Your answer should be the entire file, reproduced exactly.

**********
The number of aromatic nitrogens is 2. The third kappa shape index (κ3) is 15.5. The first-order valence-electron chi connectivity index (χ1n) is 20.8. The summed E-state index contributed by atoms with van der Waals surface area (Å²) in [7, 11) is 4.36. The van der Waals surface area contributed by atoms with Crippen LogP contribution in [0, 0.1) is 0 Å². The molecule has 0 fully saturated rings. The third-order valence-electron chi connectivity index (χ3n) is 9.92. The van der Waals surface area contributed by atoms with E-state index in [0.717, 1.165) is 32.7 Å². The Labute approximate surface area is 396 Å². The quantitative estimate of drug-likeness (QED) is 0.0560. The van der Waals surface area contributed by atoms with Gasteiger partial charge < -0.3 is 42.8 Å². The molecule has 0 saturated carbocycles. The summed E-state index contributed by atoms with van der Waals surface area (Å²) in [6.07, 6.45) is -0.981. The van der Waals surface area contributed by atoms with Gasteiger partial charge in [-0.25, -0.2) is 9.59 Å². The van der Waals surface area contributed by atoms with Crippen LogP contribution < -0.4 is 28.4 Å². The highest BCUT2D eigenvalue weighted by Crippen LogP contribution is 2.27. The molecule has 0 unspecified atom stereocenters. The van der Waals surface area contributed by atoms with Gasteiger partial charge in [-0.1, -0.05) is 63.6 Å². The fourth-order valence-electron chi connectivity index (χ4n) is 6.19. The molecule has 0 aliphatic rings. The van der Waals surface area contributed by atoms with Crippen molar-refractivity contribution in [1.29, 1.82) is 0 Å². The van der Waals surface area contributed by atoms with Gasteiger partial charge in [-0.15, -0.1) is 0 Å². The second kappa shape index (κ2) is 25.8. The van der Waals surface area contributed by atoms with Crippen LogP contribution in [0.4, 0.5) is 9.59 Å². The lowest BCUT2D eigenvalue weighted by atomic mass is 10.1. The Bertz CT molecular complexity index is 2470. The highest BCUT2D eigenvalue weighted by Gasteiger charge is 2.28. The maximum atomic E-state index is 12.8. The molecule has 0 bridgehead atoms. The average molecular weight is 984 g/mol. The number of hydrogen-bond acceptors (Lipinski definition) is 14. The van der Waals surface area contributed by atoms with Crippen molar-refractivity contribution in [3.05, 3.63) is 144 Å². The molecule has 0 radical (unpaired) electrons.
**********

The number of aromatic nitrogens is 2. The third kappa shape index (κ3) is 15.5. The first-order valence-electron chi connectivity index (χ1n) is 20.8. The summed E-state index contributed by atoms with van der Waals surface area (Å²) in [7, 11) is 4.36. The van der Waals surface area contributed by atoms with Crippen LogP contribution in [0, 0.1) is 0 Å². The molecule has 0 fully saturated rings. The third-order valence-electron chi connectivity index (χ3n) is 9.92. The van der Waals surface area contributed by atoms with E-state index in [0.717, 1.165) is 32.7 Å². The Labute approximate surface area is 396 Å². The quantitative estimate of drug-likeness (QED) is 0.0560. The van der Waals surface area contributed by atoms with Gasteiger partial charge < -0.3 is 42.8 Å². The molecule has 0 saturated carbocycles. The summed E-state index contributed by atoms with van der Waals surface area (Å²) in [6.07, 6.45) is -0.981. The van der Waals surface area contributed by atoms with Gasteiger partial charge in [-0.25, -0.2) is 9.59 Å². The van der Waals surface area contributed by atoms with Crippen LogP contribution < -0.4 is 28.4 Å². The highest BCUT2D eigenvalue weighted by Crippen LogP contribution is 2.27. The molecule has 0 unspecified atom stereocenters. The van der Waals surface area contributed by atoms with Gasteiger partial charge in [-0.1, -0.05) is 63.6 Å². The fourth-order valence-electron chi connectivity index (χ4n) is 6.19. The molecule has 0 aliphatic rings. The van der Waals surface area contributed by atoms with Crippen molar-refractivity contribution in [1.29, 1.82) is 0 Å². The van der Waals surface area contributed by atoms with Gasteiger partial charge in [-0.15, -0.1) is 0 Å². The second kappa shape index (κ2) is 25.8. The van der Waals surface area contributed by atoms with Crippen LogP contribution in [0.4, 0.5) is 9.59 Å². The lowest BCUT2D eigenvalue weighted by atomic mass is 10.1. The Bertz CT molecular complexity index is 2470. The highest BCUT2D eigenvalue weighted by Gasteiger charge is 2.28. The maximum atomic E-state index is 12.8. The molecule has 0 bridgehead atoms. The average molecular weight is 984 g/mol. The number of hydrogen-bond acceptors (Lipinski definition) is 14. The van der Waals surface area contributed by atoms with Crippen molar-refractivity contribution in [3.05, 3.63) is 144 Å². The molecule has 0 radical (unpaired) electrons.